Multipurpose mosaic (“ecoagriculture”) landscapes can serve the purpose of land sharing to combine objectives of agricultural production and biodiversity conservation. Rewarding the people who shape and maintain those landscapes could act as a mechanism to generate added-value representing an indirect payment for ecosystem services. We investigated the feasibility of such an approach in two areas in Southern Africa differing in spatial configurations, history and socio-economic context.
Miombo woodlands in Southern Africa are experiencing accelerated changes due to natural and anthropogenic disturbances. In order to formulate sustainable woodland management strategies in the Miombo ecosystem, timely and up-to-date land cover information is required. Recent advances in remote sensing technology have improved land cover mapping in tropical evergreen ecosystems. However, woodland cover mapping remains a challenge in the Miombo ecosystem.
In this article, we argue that research on land reform in the nation of Zimbabwe has overlooked possibilities of integrating geospatial methods into analyses and, at the same time, geographers have not adequately developed techniques for this application. Scholars have generally been captured within the debate focused on the success or failure of the Zimbabwean land reform program, and have neglected to analyze what has occurred where during the process of “fast-track land reform”.
The land challenge is central to the broader youth dynamics of migration, employment, livelihoods and belonging. The more than 1.8 billion youth living worldwide represent not only a land challenge, but an untapped potential in moving the tenure security agenda forward. Recognizing this, the Global Land Tool Network has partnered with UN-Habitat to develop youth responsive land tools through the Youth-led Action Research on Land program. Five action research projects will be undertaken by youth organizations in Brazil, Kenya, Nepal, Yemen and Zimbabwe.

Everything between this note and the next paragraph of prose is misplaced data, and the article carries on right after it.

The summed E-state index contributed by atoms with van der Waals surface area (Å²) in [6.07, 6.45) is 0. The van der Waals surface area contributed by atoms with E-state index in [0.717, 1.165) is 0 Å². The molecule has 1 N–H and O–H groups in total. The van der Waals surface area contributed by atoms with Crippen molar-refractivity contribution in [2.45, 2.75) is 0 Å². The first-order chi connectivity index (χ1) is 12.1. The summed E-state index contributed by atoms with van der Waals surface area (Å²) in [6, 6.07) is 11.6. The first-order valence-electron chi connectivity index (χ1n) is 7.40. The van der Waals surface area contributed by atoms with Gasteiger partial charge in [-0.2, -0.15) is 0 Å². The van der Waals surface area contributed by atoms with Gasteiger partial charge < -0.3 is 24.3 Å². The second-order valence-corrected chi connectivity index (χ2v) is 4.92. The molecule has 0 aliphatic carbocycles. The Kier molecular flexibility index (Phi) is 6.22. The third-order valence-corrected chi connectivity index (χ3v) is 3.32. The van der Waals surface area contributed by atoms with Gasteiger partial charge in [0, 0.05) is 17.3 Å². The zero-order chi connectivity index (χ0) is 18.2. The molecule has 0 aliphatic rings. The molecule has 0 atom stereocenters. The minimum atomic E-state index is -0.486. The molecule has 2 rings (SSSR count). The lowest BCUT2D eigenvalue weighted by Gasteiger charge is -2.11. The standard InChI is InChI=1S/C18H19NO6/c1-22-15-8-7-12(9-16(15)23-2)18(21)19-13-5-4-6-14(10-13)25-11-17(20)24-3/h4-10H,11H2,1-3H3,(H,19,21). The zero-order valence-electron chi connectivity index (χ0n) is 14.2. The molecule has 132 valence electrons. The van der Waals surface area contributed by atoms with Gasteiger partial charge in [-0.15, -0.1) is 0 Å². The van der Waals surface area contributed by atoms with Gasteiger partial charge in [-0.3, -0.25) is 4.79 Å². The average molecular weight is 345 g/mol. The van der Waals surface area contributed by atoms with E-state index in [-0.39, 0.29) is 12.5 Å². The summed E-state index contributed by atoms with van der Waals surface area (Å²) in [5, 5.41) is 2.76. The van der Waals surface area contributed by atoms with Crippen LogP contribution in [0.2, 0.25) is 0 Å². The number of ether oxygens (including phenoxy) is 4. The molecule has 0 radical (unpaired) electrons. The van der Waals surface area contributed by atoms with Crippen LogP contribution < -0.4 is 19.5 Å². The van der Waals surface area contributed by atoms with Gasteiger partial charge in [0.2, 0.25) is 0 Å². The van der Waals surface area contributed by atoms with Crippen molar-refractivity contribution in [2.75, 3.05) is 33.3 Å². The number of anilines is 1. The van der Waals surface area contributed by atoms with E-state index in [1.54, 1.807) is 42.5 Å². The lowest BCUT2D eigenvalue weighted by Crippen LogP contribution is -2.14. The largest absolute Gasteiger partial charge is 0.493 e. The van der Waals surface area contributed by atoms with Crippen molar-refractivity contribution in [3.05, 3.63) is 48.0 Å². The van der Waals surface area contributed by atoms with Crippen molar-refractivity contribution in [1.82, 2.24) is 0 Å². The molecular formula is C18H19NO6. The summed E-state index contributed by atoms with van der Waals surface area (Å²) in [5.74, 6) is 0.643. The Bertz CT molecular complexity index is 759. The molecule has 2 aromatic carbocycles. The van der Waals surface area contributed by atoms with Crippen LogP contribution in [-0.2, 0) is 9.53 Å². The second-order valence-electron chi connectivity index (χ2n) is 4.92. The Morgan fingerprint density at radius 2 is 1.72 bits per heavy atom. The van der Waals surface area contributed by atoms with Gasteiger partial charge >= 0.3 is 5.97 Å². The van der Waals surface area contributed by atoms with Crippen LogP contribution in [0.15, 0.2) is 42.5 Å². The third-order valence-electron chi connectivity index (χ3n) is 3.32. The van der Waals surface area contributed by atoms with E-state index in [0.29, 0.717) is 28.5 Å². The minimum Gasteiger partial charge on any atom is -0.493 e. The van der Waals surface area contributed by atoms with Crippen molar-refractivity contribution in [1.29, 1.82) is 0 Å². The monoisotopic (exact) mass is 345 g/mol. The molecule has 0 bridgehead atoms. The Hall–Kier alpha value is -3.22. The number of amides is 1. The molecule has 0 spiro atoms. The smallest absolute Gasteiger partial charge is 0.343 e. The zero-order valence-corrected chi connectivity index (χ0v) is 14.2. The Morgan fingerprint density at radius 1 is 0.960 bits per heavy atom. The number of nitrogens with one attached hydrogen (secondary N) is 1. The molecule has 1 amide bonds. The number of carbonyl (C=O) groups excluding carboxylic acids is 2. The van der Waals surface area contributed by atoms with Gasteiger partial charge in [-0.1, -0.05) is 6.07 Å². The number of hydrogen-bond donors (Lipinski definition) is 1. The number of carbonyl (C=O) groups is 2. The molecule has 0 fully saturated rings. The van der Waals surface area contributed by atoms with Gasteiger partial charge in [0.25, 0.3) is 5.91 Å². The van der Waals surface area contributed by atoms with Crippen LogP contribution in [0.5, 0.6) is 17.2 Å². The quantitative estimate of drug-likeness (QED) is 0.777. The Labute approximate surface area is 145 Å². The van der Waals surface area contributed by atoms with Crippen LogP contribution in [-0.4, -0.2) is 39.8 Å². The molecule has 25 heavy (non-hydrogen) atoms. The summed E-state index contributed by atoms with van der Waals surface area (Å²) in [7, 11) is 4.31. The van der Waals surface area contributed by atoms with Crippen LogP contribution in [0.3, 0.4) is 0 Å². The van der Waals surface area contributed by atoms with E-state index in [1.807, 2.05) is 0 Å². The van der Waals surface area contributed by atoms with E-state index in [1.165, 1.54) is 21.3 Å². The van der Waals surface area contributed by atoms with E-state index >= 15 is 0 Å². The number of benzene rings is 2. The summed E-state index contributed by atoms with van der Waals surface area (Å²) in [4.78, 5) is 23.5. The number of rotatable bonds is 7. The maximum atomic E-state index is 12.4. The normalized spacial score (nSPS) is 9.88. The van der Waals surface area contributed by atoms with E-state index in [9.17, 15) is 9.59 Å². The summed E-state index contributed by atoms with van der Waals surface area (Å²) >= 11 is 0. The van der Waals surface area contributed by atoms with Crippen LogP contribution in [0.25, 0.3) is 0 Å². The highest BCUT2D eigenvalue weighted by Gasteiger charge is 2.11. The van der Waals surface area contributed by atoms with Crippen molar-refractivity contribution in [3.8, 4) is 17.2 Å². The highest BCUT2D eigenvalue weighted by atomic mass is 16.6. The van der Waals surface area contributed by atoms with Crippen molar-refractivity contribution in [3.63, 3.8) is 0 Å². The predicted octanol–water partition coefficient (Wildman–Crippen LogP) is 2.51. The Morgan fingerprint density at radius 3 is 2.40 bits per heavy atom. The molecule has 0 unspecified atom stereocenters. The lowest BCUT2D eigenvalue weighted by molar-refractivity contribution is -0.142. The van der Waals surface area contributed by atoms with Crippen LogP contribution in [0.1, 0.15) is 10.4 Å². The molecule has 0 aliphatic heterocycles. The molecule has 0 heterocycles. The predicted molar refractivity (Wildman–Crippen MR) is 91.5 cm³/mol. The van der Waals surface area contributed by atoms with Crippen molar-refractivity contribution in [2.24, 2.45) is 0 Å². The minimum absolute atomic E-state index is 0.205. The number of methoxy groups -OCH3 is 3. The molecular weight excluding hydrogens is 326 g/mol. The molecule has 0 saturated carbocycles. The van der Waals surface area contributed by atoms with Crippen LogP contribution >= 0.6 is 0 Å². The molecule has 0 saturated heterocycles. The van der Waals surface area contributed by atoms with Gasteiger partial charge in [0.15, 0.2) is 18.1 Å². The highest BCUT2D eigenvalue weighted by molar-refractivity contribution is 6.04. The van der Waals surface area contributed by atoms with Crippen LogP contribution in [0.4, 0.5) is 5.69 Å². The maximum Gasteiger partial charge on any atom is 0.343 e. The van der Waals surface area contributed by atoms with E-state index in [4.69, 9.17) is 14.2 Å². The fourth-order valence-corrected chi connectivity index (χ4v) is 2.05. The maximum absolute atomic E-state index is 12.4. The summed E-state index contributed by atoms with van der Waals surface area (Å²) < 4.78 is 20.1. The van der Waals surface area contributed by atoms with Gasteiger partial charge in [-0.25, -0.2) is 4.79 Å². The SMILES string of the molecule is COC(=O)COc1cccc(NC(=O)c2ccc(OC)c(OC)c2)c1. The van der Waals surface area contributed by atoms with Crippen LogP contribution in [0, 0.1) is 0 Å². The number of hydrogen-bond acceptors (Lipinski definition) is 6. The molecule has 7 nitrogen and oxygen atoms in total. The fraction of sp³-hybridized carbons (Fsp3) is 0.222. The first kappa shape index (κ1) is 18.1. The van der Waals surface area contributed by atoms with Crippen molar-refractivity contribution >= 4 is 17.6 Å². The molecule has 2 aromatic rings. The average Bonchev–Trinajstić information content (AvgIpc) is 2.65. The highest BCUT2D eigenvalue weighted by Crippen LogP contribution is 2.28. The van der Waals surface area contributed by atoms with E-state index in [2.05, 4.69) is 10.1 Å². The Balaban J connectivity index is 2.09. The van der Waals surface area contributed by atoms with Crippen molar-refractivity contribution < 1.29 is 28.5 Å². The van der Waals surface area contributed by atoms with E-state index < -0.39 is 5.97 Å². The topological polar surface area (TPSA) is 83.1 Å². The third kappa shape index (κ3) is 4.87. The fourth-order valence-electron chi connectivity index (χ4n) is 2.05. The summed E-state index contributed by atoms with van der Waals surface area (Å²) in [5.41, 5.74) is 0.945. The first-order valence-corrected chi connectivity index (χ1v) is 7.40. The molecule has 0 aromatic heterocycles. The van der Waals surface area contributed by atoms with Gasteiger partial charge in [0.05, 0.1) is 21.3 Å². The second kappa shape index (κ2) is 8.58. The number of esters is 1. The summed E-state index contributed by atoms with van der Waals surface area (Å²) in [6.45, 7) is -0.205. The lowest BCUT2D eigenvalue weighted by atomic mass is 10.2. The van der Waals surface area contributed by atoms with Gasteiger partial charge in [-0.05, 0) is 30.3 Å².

This seven-page country report is short but identifies the current situation of data collection in the country. The first part describes the overall situation as well as the main wood products of the country. The second part describes the main institutions involved in the overall collection, analysis and dissemination process of the data related to these products followed by some production figures. The third part of the report presents an evaluation of the data while the fourth part suggests some measures to improve the overall statistical process.
Food availability, access, stability and utilization are all part of the multi-dimensional nature of food security. The “availability” aspect, discussed here, refers to the availability of sufficient quantities of food of appropriate quality, supplied through domestic production or inputs.
A short overview of the context for forestry in Zambia, followed by an analysis of the likely situation by 2020 in view of major trends in the country.
This report uses data from a two-year impact evaluation to analyse the impact of the Ethiopia Social Cash Transfer Pilot Programme (SCTPP) on household behaviour and decision-making, including agricultural production and other income-generating activities, labour supply, the accumulation of productive assets, access to credit and food security.